European steel producers appear to have shrugged off concerns over the impact of US tariffs, with sh...
European steel producers appear to have shrugged off concerns over the impact of US tariffs, with share prices rebounding to near pre-US government intervention levels.
The share price of leading European steel producers fell by about 10% following the Bush administration's 4 March decision to impose tariffs of 8-30% on imports of foreign produced steel. Since then, they have regained much of the loss.
John Hatherly, head of global analysis at M&G, believes the tariffs will have little impact on European steel manufacturers as they export little to the US. He says only 4% of steel produced by Anglo-Dutch company Corus goes to the US market, for example.
Hatherly says: 'The impact on European steel exports will be negligible as it is not a key market for companies such as Corus and Arcelor.
'The tariffs were really aimed at Asian and Eastern European producers. Share prices in steel producers initially fell, as it was felt that, with the US market effectively closed to them, Asian producers may look to offload their excess capacity in Europe.'
The sector has been one of the best performers in Europe over the past six months, because the aggressive cost-cutting started by Corus and the newly-formed Arcelor and the expectation that, as the European market recovers, steel ' a cyclical sector ' should perform well.
Hatherly adds: 'The problem is that should Asian producers look to the European market to unload their production excess, European producers will not be able to push through price hikes increasing their profit margins, which have been cut to the bone in recent years.'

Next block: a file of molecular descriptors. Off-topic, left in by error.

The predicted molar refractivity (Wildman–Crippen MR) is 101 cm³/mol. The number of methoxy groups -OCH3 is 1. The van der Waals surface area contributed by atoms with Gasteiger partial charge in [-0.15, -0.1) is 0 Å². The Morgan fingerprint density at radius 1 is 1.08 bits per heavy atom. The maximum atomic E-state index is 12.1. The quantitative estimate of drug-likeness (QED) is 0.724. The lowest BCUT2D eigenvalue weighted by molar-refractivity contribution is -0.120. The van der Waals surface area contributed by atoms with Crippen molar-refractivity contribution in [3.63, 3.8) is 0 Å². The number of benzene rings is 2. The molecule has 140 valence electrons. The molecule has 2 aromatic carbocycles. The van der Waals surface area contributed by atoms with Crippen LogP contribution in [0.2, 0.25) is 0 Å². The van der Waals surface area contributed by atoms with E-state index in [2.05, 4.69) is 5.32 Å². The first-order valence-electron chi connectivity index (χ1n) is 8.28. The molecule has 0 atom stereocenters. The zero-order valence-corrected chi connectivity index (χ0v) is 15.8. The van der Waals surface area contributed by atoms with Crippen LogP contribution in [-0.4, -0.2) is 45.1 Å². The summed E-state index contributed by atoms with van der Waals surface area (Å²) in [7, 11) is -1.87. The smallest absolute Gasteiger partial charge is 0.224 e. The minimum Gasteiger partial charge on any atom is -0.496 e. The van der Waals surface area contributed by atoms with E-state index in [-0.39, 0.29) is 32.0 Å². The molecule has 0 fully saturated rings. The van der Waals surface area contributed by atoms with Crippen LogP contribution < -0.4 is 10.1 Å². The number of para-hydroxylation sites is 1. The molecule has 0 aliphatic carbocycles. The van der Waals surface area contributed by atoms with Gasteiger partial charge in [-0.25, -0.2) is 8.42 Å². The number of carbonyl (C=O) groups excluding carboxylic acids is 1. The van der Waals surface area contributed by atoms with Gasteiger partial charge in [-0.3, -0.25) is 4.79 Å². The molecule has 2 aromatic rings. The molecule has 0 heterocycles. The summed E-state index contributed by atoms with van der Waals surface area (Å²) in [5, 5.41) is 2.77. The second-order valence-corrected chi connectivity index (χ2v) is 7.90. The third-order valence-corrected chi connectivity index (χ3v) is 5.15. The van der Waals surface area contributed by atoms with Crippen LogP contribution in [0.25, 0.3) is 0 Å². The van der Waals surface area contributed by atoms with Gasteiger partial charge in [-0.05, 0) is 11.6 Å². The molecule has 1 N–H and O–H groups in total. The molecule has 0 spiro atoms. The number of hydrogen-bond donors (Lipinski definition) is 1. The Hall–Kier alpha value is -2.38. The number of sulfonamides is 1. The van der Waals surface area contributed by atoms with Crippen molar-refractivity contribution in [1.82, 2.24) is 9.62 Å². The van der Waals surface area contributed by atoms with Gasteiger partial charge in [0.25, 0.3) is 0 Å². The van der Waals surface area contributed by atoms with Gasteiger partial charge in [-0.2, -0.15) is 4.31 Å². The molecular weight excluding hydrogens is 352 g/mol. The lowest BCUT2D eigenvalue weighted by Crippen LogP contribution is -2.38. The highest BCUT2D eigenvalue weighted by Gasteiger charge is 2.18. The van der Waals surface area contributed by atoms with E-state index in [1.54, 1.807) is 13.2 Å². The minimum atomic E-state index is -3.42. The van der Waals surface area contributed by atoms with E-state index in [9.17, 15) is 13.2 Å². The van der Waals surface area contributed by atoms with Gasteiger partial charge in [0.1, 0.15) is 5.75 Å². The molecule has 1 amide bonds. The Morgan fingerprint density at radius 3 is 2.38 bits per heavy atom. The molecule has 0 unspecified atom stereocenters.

Britannic European equity investment manager Kevin McLardy agrees with Hatherly's analysis of the situation but feels the risk that Asian and Eastern European producers will flood Europe with cheap steel has been overestimated.
While accepting it is a threat, he believes the European Union (EU) will begin to police the existing quota restrictions on Eastern European imports in a firmer fashion, and will apply tariffs of its own if Asian imports become a problem.
McLardy says: ' I don't think it will come to that though. The EU has lodged a complaint regarding the legality of the US government's actions with the World Trade Organisation (WTO). If the EU was to impose its own sanctions then it would undermine its case at the WTO.'
Perhaps more importantly, McLardy sees the threat of a deluge of cheap Asian steel as having receded in recent weeks. Asian manufacturers do not have any pricing power either and are also cutting capacity in order to allow global prices to rise.
McLardy adds: 'The key issue here is pricing. Corus has just announced its prices in the UK and Europe will rise from the beginning of April. Some 70% of the industry is operating at below cash cost and steel prices are at 20-year lows. The question is how will Arcelor respond?'
If, as expected, Arcelor also raises its prices, the extra profitability this will bring as large consumers of steel, such as the auto industry, rebuild their inventories should see the sector continue to do well in the short term, he says.
European steel producers bounce back.
Tariffs will have limited impact on Europe.
Deluge of cheap Asian steel not yet appeared.
Asia may offload excess steel in Europe.
Pricing power would be reduced if so.
Europe may impose tariffs of its own.
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